One embodiment of the invention includes a synthetic door which has improved fire resistance and is referred to as a fire proof door, which is simply a door with better fire proof qualities than the typical synthetic door mentioned in the prior art.
The cleat 20, employed in such fire proof door, is shown in
After a number of the larger parts 19 of the cleat 20 have been installed in an aperture, a window light is installed so that one face abuts against the rim 30. Thereafter the smaller part 39 of the cleat 20 is installed so that its tab 41 abuts on the opposite face of the window light as its tangs 45 and 46 are received in the slots 31 and 32 of the flat plate 21 and sunk into the core of the door. When so assembled the skin 40, shown in
An important feature of the current invention is to secure either skin 40, or the plates of incombustible material in a fire door, between the mechanical fasteners created by the novel cleat 20 so a window light retained by the cleats will always be securely held in an aperture using the strength of the skin or in the fire proof door the plates, even under adverse conditions.
Because the components of the novel cleat 20 are composed of thin sheet metal, plastic or wooden frames can be assembled around the periphery of the aperture 61 as trim, after the window light (not shown) has been installed, by simply making small notches in the trim frames at places where the cleats are located in the aperture. Thereafter the trim frames can be glued in place since they are not structural. Moreover, better performance, in case of fire, is obtained by avoiding the use of screws.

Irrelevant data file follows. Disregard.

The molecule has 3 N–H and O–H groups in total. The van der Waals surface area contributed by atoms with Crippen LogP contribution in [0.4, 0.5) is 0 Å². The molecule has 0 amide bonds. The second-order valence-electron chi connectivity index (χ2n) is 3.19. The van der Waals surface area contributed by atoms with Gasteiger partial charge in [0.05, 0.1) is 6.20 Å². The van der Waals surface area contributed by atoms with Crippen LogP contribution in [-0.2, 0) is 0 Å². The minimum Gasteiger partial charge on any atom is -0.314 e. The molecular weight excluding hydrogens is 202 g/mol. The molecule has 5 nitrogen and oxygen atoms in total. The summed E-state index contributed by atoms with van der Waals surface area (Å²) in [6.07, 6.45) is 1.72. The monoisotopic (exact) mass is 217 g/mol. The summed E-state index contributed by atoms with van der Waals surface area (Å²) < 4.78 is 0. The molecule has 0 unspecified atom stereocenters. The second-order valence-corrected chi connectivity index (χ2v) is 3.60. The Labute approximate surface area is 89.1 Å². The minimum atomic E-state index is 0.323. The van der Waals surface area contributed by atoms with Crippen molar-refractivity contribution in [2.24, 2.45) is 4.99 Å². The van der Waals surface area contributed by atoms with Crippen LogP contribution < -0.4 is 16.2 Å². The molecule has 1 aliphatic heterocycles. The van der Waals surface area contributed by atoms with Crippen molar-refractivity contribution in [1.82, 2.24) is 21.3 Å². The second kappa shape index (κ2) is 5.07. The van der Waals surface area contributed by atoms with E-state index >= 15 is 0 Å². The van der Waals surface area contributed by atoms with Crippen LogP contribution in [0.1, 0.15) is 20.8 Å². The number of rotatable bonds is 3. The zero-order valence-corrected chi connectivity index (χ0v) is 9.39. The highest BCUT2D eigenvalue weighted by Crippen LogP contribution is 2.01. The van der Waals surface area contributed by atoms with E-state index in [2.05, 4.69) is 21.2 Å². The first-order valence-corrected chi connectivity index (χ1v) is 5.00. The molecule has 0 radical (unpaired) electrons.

|Cited Patent||Filing date||Publication date||Applicant||Title|
|US2351127 *||Oct 31, 1941||Jun 13, 1944||Kawneer Co||Muntin assembly clip|
|US3081849 *||Mar 17, 1961||Mar 19, 1963||Kawneer Co||Building construction|
|US3786609 *||Jan 7, 1972||Jan 22, 1974||Acorn Prod Co||Cored insulated door|
|US3950894 *||Feb 22, 1974||Apr 20, 1976||Structural Plastics Incorporated||Reinforced polyester door|
|US4327535 *||Feb 21, 1980||May 4, 1982||Peachtree Doors, Inc.||Door with glass panel|
|US4930276 *||Jul 11, 1989||Jun 5, 1990||Dynamics Corporation Of America||Fire door window construction|
|US5768837 *||Feb 16, 1995||Jun 23, 1998||Sjoeholm; Jarmo||Profile structure for glazing|
|US6681541 *||Jul 9, 2001||Jan 27, 2004||Nan Ya Plastics Corporation||Fireproof door assembly structure|
|US6832457 *||Sep 23, 2002||Dec 21, 2004||Hehr International, Inc.||Window assembly|
|US20060248833 *||May 6, 2005||Nov 9, 2006||Enrico Autovino||Fire retardant panel door and door frame having intumescent materials therein with a 90 minute fire rating|
|EP0473479A1 *||Aug 1, 1991||Mar 4, 1992||Moine S.A.||Window frame profile member|
|EP2204526A1 *||Dec 22, 2009||Jul 7, 2010||Nan Ya Plastics Corp.||Improvements in doors|
|GB2323116A *||Title not available|
|GB2362676A *||Title not available|
|GB2451586A *||Title not available|
|U.S. Classification||52/208, 52/204.62, 52/204.64, 52/204.71|
|Cooperative Classification||E06B3/5892, E06B7/30|
|European Classification||E06B7/30, E06B3/58H|
|Aug 7, 2015||REMI||Maintenance fee reminder mailed|
|Nov 19, 2015||FPAY||Fee payment|
Year of fee payment: 4
|Nov 19, 2015||SULP||Surcharge for late payment|